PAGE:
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Norwich Bulletin - 3/7/2010

Camel Spider

I am always searching the internet, looking for new things to write about, when I came across an article called, "Ten creatures from your worst nightmare." I decided to check it out and I was so upset to see that the first creature named, was a Camel Spider. I had heard of those before Ė from my own daughter who lives in the high desert in Southern California.

She told me about this very aggressive creature that was a spider, but not really a spider. She has to check all the bedding, her clothes, her shoes Ė absolutely everything before she uses it because they tend to be drawn to closed places and shade. She also told me that they were aggressive. At one point she unbelievingly watched a camel spider completely swallow a lizard whole! These creatures are actually the biggest reason I wonít visit her unless she meets me in Los Angeles! Yes, I freely admit, I am a coward.

So the Camel Spider is not a spider and it is not a scorpion or even an insect. They are closely related to all three however. It is a solifugae (which means those that flee from the sun) and although they do live all over the world where it is warm and arid (boy am I glad I live in New England where itís nice and cold), they are mainly seen in deserts. They were first discovered in Iraq and in the sandy areas of southwest United States and Mexico.

There are many stories from soldiers in the middle east that tell about fairly large camel spiders that were like nothing they had ever seen before. They would come in to the hangers, mostly at night and walk right up the middle of the hanger. The soldiers could not take a broom or anything else to try and push them out as they would turn aggressive and attack whatever was being used. Finally the soldiers had to trap them in containers and take them out to the fence line and let them go.

The camel spider is usually seen during the spring and summer months because they are actually afraid of cold weather. They feed on insects, scorpions and lizards. They have sticky stuff on their front legs that help catch and hold their prey. They often overeat and become swollen and almost unable to move.

That same sticky stuff on their front legs allows camel spiders to climb smooth surfaces, like glass. They have eight legs like spiders do, but they only use the back six for walking and running. The two front legs are held out (much like a scorpion) and are used like antennae to feel where they are going.

Their most formidable feature is their large paired jaws. Each chelicera works like a combination of a knife, and pliers, used to crush and chew prey. While they are not venomous, when cornered or picked up (now who in their right mind would do that),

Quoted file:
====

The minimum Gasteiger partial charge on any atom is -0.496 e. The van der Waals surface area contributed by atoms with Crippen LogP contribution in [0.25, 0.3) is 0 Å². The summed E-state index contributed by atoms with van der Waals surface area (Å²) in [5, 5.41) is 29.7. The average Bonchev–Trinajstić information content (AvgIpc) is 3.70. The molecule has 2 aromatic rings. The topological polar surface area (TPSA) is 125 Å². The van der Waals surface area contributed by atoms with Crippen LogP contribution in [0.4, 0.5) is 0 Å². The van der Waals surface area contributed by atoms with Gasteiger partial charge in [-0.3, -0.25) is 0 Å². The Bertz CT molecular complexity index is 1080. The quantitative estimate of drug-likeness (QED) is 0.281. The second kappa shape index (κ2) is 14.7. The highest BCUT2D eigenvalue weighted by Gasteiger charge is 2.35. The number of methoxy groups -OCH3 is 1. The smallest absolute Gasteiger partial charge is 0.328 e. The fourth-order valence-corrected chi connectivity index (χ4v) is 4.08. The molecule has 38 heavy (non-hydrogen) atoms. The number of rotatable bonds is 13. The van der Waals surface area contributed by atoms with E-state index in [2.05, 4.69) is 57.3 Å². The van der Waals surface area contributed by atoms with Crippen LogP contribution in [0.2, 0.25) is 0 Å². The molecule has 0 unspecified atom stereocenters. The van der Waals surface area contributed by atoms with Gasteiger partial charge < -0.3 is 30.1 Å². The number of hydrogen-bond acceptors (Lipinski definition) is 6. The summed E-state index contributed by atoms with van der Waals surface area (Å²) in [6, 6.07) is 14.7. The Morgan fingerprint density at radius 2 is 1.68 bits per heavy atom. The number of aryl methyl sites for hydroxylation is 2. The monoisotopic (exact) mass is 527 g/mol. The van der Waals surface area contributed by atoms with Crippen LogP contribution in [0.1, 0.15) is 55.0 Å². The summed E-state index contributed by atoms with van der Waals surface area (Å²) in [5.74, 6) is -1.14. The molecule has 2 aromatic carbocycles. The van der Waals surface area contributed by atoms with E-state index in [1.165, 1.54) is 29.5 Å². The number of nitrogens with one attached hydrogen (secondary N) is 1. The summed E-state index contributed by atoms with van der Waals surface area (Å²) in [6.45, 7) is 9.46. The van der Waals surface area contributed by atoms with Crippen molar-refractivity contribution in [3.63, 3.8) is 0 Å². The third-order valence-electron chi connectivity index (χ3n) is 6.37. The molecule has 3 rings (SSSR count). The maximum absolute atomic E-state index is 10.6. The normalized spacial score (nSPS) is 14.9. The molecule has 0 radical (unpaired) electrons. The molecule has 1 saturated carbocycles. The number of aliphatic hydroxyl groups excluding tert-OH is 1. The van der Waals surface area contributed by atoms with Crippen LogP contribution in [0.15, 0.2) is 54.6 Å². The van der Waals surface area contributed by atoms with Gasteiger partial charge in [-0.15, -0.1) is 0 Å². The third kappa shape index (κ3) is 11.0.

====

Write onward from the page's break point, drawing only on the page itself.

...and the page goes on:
they are aggressive and can inflict a painful bite with their powerful jaws.

And the larger ones have the ability to really tear flesh and puncture skin, so the chance of infection is great. It is important to seek the help of a doctor if one is bitten, but the good news is that you are not going to die.

Camel spiders are usually beige to brown in color, and they have very hairy legs and body. They can run up to 10 mph! That is very fast for a little creature that is only about six or seven inches long. I am told that the spiders will approach any shade if they have an opportunity and that includes human shadows. So this gives the impression that they are following and attacking humans, which supposedly isnít true. While they might just be trying to hide from the sun, I would rather they didnít hide in my personal shadow.

My daughter offers these suggestions for anyone planning a camping trip to a desert anytime soon: Look before you reach into anything, under anything, or around anything. If you see a camel spider, donít try to pick it up. Sandbag around the edge of your tents to seal any entry gaps. Shake out your shoes, clothing and sleeping bags before you use them. Never, never, walk barefoot or use open toed sandals.

Donít sleep on the ground and make sure your bed is not up against a wall. Use sticky board traps (much like flypaper) all around any utility gaps, building edges and under your furniture to capture camel spiders and wear gloves whenever working outside with rocks crates, or lumber. And last but not least, should you find a camel spider on your body, brush it off gently, do not swat at it.

One last "fun" fact - Camel spiders are also known as screaming spiders because of their scream while running. No wonder people think the creature is screaming while attacking them.

Now do you know why I donít visit my daughter?

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